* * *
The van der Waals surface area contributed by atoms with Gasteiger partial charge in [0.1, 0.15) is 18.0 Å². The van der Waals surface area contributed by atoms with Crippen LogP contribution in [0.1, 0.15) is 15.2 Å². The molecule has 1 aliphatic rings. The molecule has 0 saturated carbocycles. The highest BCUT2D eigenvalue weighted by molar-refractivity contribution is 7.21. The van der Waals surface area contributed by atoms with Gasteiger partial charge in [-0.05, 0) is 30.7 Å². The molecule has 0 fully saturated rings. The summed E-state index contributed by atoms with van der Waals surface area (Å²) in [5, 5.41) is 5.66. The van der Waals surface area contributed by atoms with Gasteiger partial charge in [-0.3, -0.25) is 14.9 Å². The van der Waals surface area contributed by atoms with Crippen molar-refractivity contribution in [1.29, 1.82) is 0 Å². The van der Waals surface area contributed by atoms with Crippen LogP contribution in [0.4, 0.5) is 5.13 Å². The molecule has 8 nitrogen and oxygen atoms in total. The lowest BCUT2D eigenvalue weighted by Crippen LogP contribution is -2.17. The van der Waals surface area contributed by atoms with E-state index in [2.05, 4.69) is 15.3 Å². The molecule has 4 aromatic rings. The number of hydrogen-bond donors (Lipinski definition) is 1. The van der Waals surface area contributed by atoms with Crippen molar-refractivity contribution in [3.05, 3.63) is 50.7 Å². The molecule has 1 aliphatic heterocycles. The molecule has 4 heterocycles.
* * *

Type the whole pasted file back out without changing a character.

The van der Waals surface area contributed by atoms with Gasteiger partial charge in [0.1, 0.15) is 18.0 Å². The van der Waals surface area contributed by atoms with Crippen LogP contribution in [0.1, 0.15) is 15.2 Å². The molecule has 1 aliphatic rings. The molecule has 0 saturated carbocycles. The highest BCUT2D eigenvalue weighted by molar-refractivity contribution is 7.21. The van der Waals surface area contributed by atoms with Gasteiger partial charge in [-0.05, 0) is 30.7 Å². The molecule has 0 fully saturated rings. The summed E-state index contributed by atoms with van der Waals surface area (Å²) in [5, 5.41) is 5.66. The van der Waals surface area contributed by atoms with Gasteiger partial charge in [-0.3, -0.25) is 14.9 Å². The van der Waals surface area contributed by atoms with Crippen molar-refractivity contribution in [1.29, 1.82) is 0 Å². The van der Waals surface area contributed by atoms with Crippen LogP contribution in [0.4, 0.5) is 5.13 Å². The molecule has 8 nitrogen and oxygen atoms in total. The lowest BCUT2D eigenvalue weighted by Crippen LogP contribution is -2.17. The van der Waals surface area contributed by atoms with E-state index in [2.05, 4.69) is 15.3 Å². The molecule has 4 aromatic rings. The number of hydrogen-bond donors (Lipinski definition) is 1. The van der Waals surface area contributed by atoms with Crippen molar-refractivity contribution in [3.05, 3.63) is 50.7 Å². The molecule has 1 aliphatic heterocycles. The molecule has 4 heterocycles.